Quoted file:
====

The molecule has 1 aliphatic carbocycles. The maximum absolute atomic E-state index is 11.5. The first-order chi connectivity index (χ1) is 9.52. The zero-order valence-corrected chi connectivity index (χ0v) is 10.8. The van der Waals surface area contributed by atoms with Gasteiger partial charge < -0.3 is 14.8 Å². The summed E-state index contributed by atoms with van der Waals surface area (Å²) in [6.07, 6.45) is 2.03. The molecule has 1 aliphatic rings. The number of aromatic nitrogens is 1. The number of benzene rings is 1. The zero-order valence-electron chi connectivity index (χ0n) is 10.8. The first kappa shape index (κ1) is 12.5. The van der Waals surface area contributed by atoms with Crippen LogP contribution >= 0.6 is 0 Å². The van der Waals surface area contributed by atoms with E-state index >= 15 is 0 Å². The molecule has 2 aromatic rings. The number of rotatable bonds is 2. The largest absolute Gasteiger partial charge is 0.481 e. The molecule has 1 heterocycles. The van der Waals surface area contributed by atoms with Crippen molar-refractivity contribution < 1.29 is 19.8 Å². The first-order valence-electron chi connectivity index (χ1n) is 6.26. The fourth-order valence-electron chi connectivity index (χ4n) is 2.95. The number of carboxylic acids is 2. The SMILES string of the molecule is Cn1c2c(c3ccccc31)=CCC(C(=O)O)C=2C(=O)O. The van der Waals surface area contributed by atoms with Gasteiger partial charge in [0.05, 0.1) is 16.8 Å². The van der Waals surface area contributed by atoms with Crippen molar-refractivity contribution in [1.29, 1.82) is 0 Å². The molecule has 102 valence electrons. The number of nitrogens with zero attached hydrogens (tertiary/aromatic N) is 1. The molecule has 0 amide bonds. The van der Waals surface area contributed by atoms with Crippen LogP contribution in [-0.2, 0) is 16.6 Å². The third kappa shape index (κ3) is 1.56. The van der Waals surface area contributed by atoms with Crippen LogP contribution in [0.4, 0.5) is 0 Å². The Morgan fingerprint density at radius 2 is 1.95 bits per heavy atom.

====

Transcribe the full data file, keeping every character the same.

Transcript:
The molecule has 1 aliphatic carbocycles. The maximum absolute atomic E-state index is 11.5. The first-order chi connectivity index (χ1) is 9.52. The zero-order valence-corrected chi connectivity index (χ0v) is 10.8. The van der Waals surface area contributed by atoms with Gasteiger partial charge < -0.3 is 14.8 Å². The summed E-state index contributed by atoms with van der Waals surface area (Å²) in [6.07, 6.45) is 2.03. The molecule has 1 aliphatic rings. The number of aromatic nitrogens is 1. The number of benzene rings is 1. The zero-order valence-electron chi connectivity index (χ0n) is 10.8. The first kappa shape index (κ1) is 12.5. The van der Waals surface area contributed by atoms with Crippen LogP contribution >= 0.6 is 0 Å². The van der Waals surface area contributed by atoms with E-state index >= 15 is 0 Å². The molecule has 2 aromatic rings. The number of rotatable bonds is 2. The largest absolute Gasteiger partial charge is 0.481 e. The molecule has 1 heterocycles. The van der Waals surface area contributed by atoms with Crippen molar-refractivity contribution < 1.29 is 19.8 Å². The first-order valence-electron chi connectivity index (χ1n) is 6.26. The fourth-order valence-electron chi connectivity index (χ4n) is 2.95. The number of carboxylic acids is 2. The SMILES string of the molecule is Cn1c2c(c3ccccc31)=CCC(C(=O)O)C=2C(=O)O. The van der Waals surface area contributed by atoms with Gasteiger partial charge in [0.05, 0.1) is 16.8 Å². The van der Waals surface area contributed by atoms with Crippen molar-refractivity contribution in [1.29, 1.82) is 0 Å². The molecule has 102 valence electrons. The number of nitrogens with zero attached hydrogens (tertiary/aromatic N) is 1. The molecule has 0 amide bonds. The van der Waals surface area contributed by atoms with Crippen LogP contribution in [-0.2, 0) is 16.6 Å². The third kappa shape index (κ3) is 1.56. The van der Waals surface area contributed by atoms with Crippen LogP contribution in [0.4, 0.5) is 0 Å². The Morgan fingerprint density at radius 2 is 1.95 bits per heavy atom.